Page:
We’re only four races in but you wouldn’t really expect anything else but an EG 0,0 Marc VDS bike into top position in any one session of your choice, would you? And so it was, Alex Marquez hogging another headline in Jerez. It could have been an even better headline if he had another three thousandths of a second in hand to beat the lap record. Maybe in qualifying practice.
There was plenty to talk about after the first day of practice in Jerez, though none of the real talking points came from the action on the track. Rain in the morning proved that the track has great grip in the wet. On the other hand, a drying track in the afternoon proved that you don't really learn anything at all in sketchy conditions. Some riders pushed with a soft tire, some didn't. Some riders took risks to set a time, some didn't. The session was pretty meaningless, most riders agreed. Nobody had fun out there, with the possible exception of Pol Espargaro on the KTM. But more of that later.
Off track we learned a lot more. It looks like next year, LCR Honda will expand to a two-bike team, with Takaaki Nakagami moving up to ride alongside Cal Crutchlow, with backing from Moto2 sponsor Idemitsu. Rumors persist that the Sky VR46 team is to move up to MotoGP with two Yamahas, though Valentino Rossi denies it. The contract to supply Moto2 engines has been signed, though a few details remain to be wrapped up, meaning the actual engine manufacturer will not be announced until Le Mans. And all of these have various knock-on effects, which will effect the entire series in one way or another.
First, to the on-track action. For a circuit which is not supposed to suit the Honda, there sure were an awful lot of RC213Vs crowding the top of the timesheets, both in the wet and in the dry. The reason the Honda is good in the wet is simple, according to Marc Márquez: a wet track takes Honda's biggest weakness out of the equation, leaving its strongest points intact.
Results from the first practice session might have made for odd reading without a little context but FP2 appeared to be a more familiar sight – up until the end, that is. One thing was the same though: FP1 leader Alex Marquez took this time to find his way back to the top but a late lap earned him another headline in Jerez.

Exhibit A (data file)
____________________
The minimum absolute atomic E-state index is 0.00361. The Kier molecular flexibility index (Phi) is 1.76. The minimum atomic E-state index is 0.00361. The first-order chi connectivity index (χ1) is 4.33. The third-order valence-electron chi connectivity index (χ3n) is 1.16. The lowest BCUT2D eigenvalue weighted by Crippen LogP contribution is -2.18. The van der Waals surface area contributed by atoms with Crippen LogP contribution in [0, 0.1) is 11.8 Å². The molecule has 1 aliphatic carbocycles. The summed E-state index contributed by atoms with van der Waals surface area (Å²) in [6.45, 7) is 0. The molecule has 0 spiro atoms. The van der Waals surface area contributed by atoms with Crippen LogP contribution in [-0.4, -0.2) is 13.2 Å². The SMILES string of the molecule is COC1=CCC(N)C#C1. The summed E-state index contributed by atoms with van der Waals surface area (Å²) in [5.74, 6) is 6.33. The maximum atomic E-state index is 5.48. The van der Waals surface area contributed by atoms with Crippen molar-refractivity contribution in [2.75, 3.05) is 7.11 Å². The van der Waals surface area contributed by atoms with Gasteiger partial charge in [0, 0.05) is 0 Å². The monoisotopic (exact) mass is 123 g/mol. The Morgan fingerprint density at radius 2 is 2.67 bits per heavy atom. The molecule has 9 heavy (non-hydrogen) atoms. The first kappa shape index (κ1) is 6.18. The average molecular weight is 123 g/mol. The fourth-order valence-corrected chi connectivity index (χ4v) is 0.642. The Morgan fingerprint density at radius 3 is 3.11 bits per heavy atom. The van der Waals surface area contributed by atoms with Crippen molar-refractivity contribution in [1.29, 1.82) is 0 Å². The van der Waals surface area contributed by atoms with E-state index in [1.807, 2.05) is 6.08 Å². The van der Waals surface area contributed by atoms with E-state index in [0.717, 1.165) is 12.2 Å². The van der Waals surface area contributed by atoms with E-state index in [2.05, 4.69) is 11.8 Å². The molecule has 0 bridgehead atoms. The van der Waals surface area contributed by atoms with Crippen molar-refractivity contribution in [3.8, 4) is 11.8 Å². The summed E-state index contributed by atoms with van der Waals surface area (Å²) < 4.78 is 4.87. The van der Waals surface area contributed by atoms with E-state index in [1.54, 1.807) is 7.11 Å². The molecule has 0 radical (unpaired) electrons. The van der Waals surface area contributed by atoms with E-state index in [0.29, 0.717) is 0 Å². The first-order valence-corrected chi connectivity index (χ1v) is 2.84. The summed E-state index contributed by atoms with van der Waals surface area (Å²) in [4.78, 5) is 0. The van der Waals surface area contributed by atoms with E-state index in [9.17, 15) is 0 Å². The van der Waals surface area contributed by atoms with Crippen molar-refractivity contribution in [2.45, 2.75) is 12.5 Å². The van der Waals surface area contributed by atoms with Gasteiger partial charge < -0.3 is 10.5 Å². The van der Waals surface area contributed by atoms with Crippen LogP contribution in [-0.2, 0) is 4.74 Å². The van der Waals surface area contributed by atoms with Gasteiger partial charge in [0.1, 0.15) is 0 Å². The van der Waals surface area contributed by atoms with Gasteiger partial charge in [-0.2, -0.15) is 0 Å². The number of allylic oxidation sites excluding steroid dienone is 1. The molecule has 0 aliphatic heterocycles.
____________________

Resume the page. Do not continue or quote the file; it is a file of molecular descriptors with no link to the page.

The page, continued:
It’s a pretty safe bet that Alex Marquez loves Jerez right now. Who would have thought this time last year that today we’d be talking about the younger Marquez dominating a session - and not for the first time this season?
However, the rain in Spain seems to suit him particularly well, the Marc VDS rider taking it one step further by grabbing the top seat right out the garage and building a gap of over one and a half seconds to the challengers, if you can still call them that considering the advantage. Marquez was the only one able to go into the 1:58s, everyone else failing to even drop under the 2-minute barrier for much of the session.
Previews of the Jerez round from the Moto2 and Moto3 teams:
NAVARRO CHARGED UP FOR HOME RACE AT JEREZ
The long European leg of the Moto2 World Championship is about to start at ‘Circuito de Jerez’, the venue hosting the fourth Grand Prix of the 2017 season. Jorge Navarro (Federal Oil Gresini Team) hopes to well impress in front of his home crowd, after the good signs of improvement shown in Texas two weekends ago.
"Danny is probably the most talented rider I have ever worked with," Peter Bom, Danny Kent's former crew chief at Kiefer told me several times last year. Bom has seen plenty of talent in his time: he also worked with Stefan Bradl at Kiefer, Chris Vermeulen in World Supersport and World Superbikes, Cal Crutchlow in World Supersport. World champions all, and to this tally he added Danny Kent.
Less than a year after helping him win the Moto3 world championship, Danny Kent asked the Kiefer team for a new crew chief, abandoning his collaboration with Peter Bom. Kent felt that Bom had been slow to pick up on the changes in the Moto2 class during Bom's three years in Moto3. Stefan Kiefer obliged, and Kent started the season with a new crew chief and a Suter Moto2 chassis.
Three races into the new season, Kent has left the team. He competed in two races for them, scoring three points in the first, crashing out of the second. At Austin, after a miserable few practice sessions, Kent refused to race. The team could have seen the decision coming, perhaps: Kent had finished 29th in morning warm up, 2.5 seconds off the pace of fastest man Taka Nakagami.
Later that afternoon, in a series of tweets, Kent explained his decision was because of "irreconcilable differences", which had prevented him from reaching his potential. He said he was still hungry, and believed he could be competitive in Moto2. Team boss Stefan Kiefer told Dutch Eurosport, "personally, I do not think this is correct, but that's what he decided." In a press release later that day, Kiefer stated that the decision was "difficult to understand from the team's point of view."
Press releases from the Moto3 and Moto2 teams after Sunday's race at the Circuit of The Americas:
BRILLIANT DOUBLE PODIUM FOR TEAM DEL CONCA GRESINI MOTO3 IN TEXAS
Moto2 standings after the third race of the year in Austin, Texas: